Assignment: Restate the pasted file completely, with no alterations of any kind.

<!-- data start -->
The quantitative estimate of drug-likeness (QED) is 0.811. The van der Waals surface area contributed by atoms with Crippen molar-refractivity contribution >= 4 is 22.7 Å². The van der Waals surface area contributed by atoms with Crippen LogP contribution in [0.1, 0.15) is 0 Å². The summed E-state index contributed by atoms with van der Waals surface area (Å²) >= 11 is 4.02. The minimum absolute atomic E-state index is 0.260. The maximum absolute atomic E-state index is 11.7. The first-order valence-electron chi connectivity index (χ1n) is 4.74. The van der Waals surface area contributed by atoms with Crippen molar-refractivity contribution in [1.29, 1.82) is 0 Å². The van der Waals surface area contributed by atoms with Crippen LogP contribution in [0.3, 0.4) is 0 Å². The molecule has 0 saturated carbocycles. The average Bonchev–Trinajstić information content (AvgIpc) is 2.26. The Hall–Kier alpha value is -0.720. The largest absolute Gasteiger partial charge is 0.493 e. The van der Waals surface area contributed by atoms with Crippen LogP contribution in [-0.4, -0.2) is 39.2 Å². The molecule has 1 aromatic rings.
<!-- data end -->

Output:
The quantitative estimate of drug-likeness (QED) is 0.811. The van der Waals surface area contributed by atoms with Crippen molar-refractivity contribution >= 4 is 22.7 Å². The van der Waals surface area contributed by atoms with Crippen LogP contribution in [0.1, 0.15) is 0 Å². The summed E-state index contributed by atoms with van der Waals surface area (Å²) >= 11 is 4.02. The minimum absolute atomic E-state index is 0.260. The maximum absolute atomic E-state index is 11.7. The first-order valence-electron chi connectivity index (χ1n) is 4.74. The van der Waals surface area contributed by atoms with Crippen molar-refractivity contribution in [1.29, 1.82) is 0 Å². The van der Waals surface area contributed by atoms with Crippen LogP contribution in [0.3, 0.4) is 0 Å². The molecule has 0 saturated carbocycles. The average Bonchev–Trinajstić information content (AvgIpc) is 2.26. The Hall–Kier alpha value is -0.720. The largest absolute Gasteiger partial charge is 0.493 e. The van der Waals surface area contributed by atoms with Crippen LogP contribution in [-0.4, -0.2) is 39.2 Å². The molecule has 1 aromatic rings.